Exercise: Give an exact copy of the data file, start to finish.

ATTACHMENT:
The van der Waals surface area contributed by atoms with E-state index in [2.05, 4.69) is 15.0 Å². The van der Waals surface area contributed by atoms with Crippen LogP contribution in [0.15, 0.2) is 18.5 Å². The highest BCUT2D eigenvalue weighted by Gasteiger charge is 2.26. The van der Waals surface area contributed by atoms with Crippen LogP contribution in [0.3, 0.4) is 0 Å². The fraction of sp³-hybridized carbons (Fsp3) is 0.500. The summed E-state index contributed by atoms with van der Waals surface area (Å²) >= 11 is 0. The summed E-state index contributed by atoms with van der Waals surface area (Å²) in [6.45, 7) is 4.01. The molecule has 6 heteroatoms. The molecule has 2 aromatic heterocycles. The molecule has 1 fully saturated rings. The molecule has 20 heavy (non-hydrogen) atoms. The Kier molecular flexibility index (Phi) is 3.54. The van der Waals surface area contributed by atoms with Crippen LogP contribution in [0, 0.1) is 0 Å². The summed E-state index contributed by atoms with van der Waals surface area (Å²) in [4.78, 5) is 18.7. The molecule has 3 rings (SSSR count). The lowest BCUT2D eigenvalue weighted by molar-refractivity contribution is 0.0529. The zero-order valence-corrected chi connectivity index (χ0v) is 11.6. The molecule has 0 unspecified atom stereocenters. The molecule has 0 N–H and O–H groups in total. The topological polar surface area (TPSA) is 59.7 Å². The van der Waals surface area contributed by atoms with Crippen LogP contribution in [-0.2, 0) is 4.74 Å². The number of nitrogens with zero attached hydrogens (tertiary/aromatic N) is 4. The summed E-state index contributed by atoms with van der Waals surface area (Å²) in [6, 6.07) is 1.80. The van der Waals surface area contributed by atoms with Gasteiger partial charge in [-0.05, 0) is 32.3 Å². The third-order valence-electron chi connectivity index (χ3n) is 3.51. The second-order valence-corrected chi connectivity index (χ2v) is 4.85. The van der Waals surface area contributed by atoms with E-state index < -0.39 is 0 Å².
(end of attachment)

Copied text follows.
The van der Waals surface area contributed by atoms with E-state index in [2.05, 4.69) is 15.0 Å². The van der Waals surface area contributed by atoms with Crippen LogP contribution in [0.15, 0.2) is 18.5 Å². The highest BCUT2D eigenvalue weighted by Gasteiger charge is 2.26. The van der Waals surface area contributed by atoms with Crippen LogP contribution in [0.3, 0.4) is 0 Å². The fraction of sp³-hybridized carbons (Fsp3) is 0.500. The summed E-state index contributed by atoms with van der Waals surface area (Å²) >= 11 is 0. The summed E-state index contributed by atoms with van der Waals surface area (Å²) in [6.45, 7) is 4.01. The molecule has 6 heteroatoms. The molecule has 2 aromatic heterocycles. The molecule has 1 fully saturated rings. The molecule has 20 heavy (non-hydrogen) atoms. The Kier molecular flexibility index (Phi) is 3.54. The van der Waals surface area contributed by atoms with Crippen LogP contribution in [0, 0.1) is 0 Å². The summed E-state index contributed by atoms with van der Waals surface area (Å²) in [4.78, 5) is 18.7. The molecule has 3 rings (SSSR count). The lowest BCUT2D eigenvalue weighted by molar-refractivity contribution is 0.0529. The zero-order valence-corrected chi connectivity index (χ0v) is 11.6. The molecule has 0 unspecified atom stereocenters. The molecule has 0 N–H and O–H groups in total. The topological polar surface area (TPSA) is 59.7 Å². The van der Waals surface area contributed by atoms with Crippen LogP contribution in [-0.2, 0) is 4.74 Å². The number of nitrogens with zero attached hydrogens (tertiary/aromatic N) is 4. The summed E-state index contributed by atoms with van der Waals surface area (Å²) in [6, 6.07) is 1.80. The van der Waals surface area contributed by atoms with Gasteiger partial charge in [-0.05, 0) is 32.3 Å². The third-order valence-electron chi connectivity index (χ3n) is 3.51. The second-order valence-corrected chi connectivity index (χ2v) is 4.85. The van der Waals surface area contributed by atoms with E-state index < -0.39 is 0 Å².